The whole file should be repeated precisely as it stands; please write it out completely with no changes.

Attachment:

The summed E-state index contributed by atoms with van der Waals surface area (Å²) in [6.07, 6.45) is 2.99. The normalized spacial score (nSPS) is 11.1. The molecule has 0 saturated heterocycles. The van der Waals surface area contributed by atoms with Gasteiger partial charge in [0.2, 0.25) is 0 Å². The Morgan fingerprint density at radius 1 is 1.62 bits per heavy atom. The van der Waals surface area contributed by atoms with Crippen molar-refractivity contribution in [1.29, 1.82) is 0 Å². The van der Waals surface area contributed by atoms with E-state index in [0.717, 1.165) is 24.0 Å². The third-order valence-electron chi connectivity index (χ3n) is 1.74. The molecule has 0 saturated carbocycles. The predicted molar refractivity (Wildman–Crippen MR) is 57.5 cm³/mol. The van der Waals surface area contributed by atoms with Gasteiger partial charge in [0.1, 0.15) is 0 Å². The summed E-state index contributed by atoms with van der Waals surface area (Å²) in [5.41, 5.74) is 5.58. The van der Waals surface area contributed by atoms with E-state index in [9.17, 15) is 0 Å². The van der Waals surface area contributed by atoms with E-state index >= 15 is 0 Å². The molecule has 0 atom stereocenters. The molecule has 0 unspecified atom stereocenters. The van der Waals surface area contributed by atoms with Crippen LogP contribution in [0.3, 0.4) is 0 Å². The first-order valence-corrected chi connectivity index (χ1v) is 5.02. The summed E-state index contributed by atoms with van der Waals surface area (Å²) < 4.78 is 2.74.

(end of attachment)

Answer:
The summed E-state index contributed by atoms with van der Waals surface area (Å²) in [6.07, 6.45) is 2.99. The normalized spacial score (nSPS) is 11.1. The molecule has 0 saturated heterocycles. The van der Waals surface area contributed by atoms with Gasteiger partial charge in [0.2, 0.25) is 0 Å². The Morgan fingerprint density at radius 1 is 1.62 bits per heavy atom. The van der Waals surface area contributed by atoms with Crippen molar-refractivity contribution in [1.29, 1.82) is 0 Å². The van der Waals surface area contributed by atoms with E-state index in [0.717, 1.165) is 24.0 Å². The third-order valence-electron chi connectivity index (χ3n) is 1.74. The molecule has 0 saturated carbocycles. The predicted molar refractivity (Wildman–Crippen MR) is 57.5 cm³/mol. The van der Waals surface area contributed by atoms with Gasteiger partial charge in [0.1, 0.15) is 0 Å². The summed E-state index contributed by atoms with van der Waals surface area (Å²) in [5.41, 5.74) is 5.58. The van der Waals surface area contributed by atoms with E-state index in [9.17, 15) is 0 Å². The van der Waals surface area contributed by atoms with E-state index >= 15 is 0 Å². The molecule has 0 atom stereocenters. The molecule has 0 unspecified atom stereocenters. The van der Waals surface area contributed by atoms with Crippen LogP contribution in [0.3, 0.4) is 0 Å². The first-order valence-corrected chi connectivity index (χ1v) is 5.02. The summed E-state index contributed by atoms with van der Waals surface area (Å²) < 4.78 is 2.74.